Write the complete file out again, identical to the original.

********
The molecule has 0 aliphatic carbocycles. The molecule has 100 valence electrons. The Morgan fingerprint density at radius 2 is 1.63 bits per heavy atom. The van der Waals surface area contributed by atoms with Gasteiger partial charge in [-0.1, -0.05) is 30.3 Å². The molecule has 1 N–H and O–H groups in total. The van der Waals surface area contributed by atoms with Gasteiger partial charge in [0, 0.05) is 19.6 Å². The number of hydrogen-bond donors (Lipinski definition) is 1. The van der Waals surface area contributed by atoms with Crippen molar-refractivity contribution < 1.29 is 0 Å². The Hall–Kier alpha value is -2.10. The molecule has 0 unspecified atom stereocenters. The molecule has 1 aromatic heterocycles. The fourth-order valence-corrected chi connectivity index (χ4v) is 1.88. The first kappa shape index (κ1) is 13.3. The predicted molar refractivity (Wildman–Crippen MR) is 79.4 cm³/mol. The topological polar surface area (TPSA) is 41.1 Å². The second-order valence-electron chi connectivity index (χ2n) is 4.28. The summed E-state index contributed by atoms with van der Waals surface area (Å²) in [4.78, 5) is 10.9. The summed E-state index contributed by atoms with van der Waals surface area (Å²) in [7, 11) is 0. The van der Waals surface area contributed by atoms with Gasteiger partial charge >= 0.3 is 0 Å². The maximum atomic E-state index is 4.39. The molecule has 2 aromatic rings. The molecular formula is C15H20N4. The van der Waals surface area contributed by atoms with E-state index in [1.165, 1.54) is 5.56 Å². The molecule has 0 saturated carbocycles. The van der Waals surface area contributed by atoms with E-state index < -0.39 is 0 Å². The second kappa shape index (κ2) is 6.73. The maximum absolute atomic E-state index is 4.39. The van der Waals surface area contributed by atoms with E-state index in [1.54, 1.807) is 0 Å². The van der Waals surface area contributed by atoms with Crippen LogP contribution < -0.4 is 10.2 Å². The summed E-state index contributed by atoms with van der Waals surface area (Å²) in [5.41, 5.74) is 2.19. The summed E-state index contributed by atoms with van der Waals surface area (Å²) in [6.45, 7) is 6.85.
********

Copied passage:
The molecule has 0 aliphatic carbocycles. The molecule has 100 valence electrons. The Morgan fingerprint density at radius 2 is 1.63 bits per heavy atom. The van der Waals surface area contributed by atoms with Gasteiger partial charge in [-0.1, -0.05) is 30.3 Å². The molecule has 1 N–H and O–H groups in total. The van der Waals surface area contributed by atoms with Gasteiger partial charge in [0, 0.05) is 19.6 Å². The number of hydrogen-bond donors (Lipinski definition) is 1. The van der Waals surface area contributed by atoms with Crippen molar-refractivity contribution < 1.29 is 0 Å². The Hall–Kier alpha value is -2.10. The molecule has 0 unspecified atom stereocenters. The molecule has 1 aromatic heterocycles. The fourth-order valence-corrected chi connectivity index (χ4v) is 1.88. The first kappa shape index (κ1) is 13.3. The predicted molar refractivity (Wildman–Crippen MR) is 79.4 cm³/mol. The topological polar surface area (TPSA) is 41.1 Å². The second-order valence-electron chi connectivity index (χ2n) is 4.28. The summed E-state index contributed by atoms with van der Waals surface area (Å²) in [4.78, 5) is 10.9. The summed E-state index contributed by atoms with van der Waals surface area (Å²) in [7, 11) is 0. The van der Waals surface area contributed by atoms with Gasteiger partial charge >= 0.3 is 0 Å². The maximum atomic E-state index is 4.39. The molecule has 2 aromatic rings. The molecular formula is C15H20N4. The van der Waals surface area contributed by atoms with E-state index in [1.165, 1.54) is 5.56 Å². The molecule has 0 saturated carbocycles. The van der Waals surface area contributed by atoms with E-state index < -0.39 is 0 Å². The second kappa shape index (κ2) is 6.73. The maximum absolute atomic E-state index is 4.39. The van der Waals surface area contributed by atoms with E-state index in [1.54, 1.807) is 0 Å². The van der Waals surface area contributed by atoms with Crippen LogP contribution < -0.4 is 10.2 Å². The summed E-state index contributed by atoms with van der Waals surface area (Å²) in [5.41, 5.74) is 2.19. The summed E-state index contributed by atoms with van der Waals surface area (Å²) in [6.45, 7) is 6.85.